The European Union's ambitious project to develop a low-power microprocessor for exascale supercomputers, data centers and the automotive market has passed its first major milestone.

After launching in December last year, the European Processor Initiative has delivered its first architectural designs to the European Commission.

EU made this

EPI Roadmap
– European Processor Initiative

The EPI plans to build a European microprocessor using RISC-V architecture, embedded FPGA and Arm components, ready for a pre-exascale system in 2021, and an upgraded version for the exascale supercomputer in 2022/23.

Part of the wider EuroHPC Joint Undertaking and funded under the EU's Horizon 2020 program, the “European Processor Initiative will deliver key technologies to the new European HPC strategic plan for an independent and innovative European high-performance computing and data ecosystem," Jean-Marc Denis, EPI chairman of the board, said.

"Energy efficient high-performance families of EPI processors will include most advanced general-purpose and accelerator cores that will deliver unprecedented processing capabilities, enabling EU researchers from academia and industry to most efficiently address global challenges. The business sustainability of the initiative is supported by carefully balanced target markets, with primary focus on exascale HPC/AI and automotive markets."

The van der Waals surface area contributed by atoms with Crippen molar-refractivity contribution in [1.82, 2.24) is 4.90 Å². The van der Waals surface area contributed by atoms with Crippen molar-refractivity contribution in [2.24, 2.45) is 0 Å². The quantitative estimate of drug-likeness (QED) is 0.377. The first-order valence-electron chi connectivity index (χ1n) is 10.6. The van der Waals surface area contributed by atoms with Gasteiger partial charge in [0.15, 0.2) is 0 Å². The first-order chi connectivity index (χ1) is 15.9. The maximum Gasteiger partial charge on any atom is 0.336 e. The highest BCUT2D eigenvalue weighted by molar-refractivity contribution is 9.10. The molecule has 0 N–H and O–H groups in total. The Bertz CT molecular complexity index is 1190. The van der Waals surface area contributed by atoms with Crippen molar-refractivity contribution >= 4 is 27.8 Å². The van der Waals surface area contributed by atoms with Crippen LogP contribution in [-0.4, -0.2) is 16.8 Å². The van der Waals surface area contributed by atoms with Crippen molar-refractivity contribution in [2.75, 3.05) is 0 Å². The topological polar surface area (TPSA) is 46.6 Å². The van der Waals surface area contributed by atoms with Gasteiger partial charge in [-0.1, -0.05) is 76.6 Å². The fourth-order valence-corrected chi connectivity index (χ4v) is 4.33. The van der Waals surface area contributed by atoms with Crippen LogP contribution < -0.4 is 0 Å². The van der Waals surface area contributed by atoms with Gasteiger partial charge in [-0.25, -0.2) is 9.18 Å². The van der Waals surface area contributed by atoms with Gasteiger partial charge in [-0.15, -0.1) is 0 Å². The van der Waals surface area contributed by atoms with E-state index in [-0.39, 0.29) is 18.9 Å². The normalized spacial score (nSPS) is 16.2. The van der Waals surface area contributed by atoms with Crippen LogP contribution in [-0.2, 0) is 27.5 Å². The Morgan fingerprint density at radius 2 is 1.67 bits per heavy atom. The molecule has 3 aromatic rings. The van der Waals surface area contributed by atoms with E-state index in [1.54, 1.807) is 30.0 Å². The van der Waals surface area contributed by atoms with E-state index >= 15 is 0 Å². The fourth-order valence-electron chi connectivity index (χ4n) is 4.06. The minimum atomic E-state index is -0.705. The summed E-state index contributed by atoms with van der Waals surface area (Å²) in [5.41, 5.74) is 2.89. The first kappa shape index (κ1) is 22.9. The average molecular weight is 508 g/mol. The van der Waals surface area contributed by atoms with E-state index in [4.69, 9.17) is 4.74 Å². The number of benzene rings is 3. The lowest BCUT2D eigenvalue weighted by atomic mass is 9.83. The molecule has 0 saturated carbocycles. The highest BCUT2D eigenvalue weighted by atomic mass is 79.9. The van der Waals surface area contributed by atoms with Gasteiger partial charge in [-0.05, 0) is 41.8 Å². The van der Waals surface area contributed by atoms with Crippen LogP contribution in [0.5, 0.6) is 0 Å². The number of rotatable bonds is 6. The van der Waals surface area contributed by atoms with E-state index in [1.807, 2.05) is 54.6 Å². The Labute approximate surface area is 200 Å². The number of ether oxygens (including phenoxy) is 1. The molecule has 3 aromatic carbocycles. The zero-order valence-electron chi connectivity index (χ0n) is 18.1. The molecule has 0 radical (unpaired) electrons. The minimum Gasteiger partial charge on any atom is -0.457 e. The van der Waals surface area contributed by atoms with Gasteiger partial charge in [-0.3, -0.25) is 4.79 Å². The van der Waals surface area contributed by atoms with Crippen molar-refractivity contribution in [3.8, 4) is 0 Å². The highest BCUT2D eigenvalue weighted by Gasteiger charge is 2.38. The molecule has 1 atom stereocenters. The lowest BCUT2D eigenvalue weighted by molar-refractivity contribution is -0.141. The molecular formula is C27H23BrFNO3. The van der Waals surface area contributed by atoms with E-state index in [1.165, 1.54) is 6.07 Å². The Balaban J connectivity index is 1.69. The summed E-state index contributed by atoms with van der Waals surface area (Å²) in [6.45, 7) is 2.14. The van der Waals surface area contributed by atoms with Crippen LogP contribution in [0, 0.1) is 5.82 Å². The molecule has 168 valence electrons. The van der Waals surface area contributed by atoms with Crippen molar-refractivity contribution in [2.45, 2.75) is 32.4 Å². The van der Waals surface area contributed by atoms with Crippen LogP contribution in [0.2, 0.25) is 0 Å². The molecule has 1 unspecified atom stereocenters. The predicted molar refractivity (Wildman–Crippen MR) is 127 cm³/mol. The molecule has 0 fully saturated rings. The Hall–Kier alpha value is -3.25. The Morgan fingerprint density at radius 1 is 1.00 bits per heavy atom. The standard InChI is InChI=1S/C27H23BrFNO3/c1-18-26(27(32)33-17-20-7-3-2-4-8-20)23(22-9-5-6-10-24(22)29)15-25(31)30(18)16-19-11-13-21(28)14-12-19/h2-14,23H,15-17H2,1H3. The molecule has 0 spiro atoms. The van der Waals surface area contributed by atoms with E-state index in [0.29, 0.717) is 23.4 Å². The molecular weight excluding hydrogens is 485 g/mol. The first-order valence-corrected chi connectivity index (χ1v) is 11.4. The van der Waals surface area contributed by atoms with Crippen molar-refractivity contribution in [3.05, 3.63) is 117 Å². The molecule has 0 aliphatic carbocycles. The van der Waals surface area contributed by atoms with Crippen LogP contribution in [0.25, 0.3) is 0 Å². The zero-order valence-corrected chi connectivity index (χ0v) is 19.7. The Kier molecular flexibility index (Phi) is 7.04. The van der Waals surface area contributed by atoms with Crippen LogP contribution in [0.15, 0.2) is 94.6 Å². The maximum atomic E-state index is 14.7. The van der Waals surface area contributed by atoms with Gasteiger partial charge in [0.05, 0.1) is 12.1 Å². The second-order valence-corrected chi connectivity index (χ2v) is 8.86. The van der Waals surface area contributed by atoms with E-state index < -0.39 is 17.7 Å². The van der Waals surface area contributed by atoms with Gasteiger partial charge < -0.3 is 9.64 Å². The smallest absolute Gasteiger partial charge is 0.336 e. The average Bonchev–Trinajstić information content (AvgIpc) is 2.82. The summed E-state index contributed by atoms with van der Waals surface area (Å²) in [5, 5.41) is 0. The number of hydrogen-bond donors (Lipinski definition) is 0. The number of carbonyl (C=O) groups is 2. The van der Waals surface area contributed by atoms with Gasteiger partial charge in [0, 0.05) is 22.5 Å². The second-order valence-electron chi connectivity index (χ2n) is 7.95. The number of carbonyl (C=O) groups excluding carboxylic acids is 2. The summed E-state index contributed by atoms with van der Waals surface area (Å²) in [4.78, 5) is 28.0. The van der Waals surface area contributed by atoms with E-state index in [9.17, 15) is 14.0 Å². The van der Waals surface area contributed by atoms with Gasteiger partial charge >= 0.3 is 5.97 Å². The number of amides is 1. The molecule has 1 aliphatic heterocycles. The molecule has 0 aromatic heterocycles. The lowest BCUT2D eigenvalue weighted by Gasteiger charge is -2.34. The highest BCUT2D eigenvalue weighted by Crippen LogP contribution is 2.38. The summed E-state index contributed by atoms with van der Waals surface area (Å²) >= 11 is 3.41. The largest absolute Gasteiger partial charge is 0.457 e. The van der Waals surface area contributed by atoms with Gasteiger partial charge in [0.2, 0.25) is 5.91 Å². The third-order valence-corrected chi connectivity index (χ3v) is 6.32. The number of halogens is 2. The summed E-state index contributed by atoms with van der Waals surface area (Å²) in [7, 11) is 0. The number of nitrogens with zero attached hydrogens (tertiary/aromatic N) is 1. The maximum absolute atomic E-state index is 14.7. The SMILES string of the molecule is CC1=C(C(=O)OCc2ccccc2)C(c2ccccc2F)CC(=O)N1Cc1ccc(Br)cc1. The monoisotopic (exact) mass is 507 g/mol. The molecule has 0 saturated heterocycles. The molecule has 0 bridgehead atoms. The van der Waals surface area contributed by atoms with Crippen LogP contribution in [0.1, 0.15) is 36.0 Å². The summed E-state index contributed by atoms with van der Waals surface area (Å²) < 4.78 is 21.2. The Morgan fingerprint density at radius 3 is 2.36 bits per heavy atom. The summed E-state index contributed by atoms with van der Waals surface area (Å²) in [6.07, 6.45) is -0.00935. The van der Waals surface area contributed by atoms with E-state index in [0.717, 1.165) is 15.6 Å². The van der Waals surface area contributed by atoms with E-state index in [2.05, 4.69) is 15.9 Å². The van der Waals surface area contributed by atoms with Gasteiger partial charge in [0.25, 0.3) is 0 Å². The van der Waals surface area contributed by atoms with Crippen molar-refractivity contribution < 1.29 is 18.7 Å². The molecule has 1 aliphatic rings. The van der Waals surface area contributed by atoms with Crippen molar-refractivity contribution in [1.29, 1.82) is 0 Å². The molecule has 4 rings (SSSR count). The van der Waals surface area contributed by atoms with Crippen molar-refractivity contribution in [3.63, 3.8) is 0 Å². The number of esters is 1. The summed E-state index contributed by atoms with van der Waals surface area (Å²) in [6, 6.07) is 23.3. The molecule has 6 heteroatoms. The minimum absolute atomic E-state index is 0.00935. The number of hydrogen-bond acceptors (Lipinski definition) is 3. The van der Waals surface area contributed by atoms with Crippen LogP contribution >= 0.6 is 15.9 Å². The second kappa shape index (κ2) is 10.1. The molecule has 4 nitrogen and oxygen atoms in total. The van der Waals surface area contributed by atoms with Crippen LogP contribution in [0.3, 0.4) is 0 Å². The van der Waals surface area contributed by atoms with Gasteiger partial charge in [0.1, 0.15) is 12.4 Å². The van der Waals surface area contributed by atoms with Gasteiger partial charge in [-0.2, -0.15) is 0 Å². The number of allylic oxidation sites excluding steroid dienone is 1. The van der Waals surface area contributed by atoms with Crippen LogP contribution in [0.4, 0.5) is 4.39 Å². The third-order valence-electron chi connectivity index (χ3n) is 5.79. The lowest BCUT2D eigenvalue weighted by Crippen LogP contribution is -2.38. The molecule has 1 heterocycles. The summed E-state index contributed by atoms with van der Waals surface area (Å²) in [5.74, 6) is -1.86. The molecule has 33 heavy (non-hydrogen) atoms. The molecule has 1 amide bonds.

The project's consortium includes 26 partners across industry and academia, including Atos, CEA, the Barcelona Supercomputing Center, and ETH Zürich. “It is a privilege to lead this consortium and enable the creation of a new big player in the field of advanced semiconductors in Europe," Philippe Notton, general manager of EPI, said.

"We have the best teams, and a huge portfolio of expertise on board from deep node submicron, co-Design, computer science, to HPC, and automotive end-products. We expect to ship from 2021 our first high class and high-performance solution."

Earlier this year, we profiled the EPI, as well as the US, Chinese and Japanese efforts to build exascale supercomputers.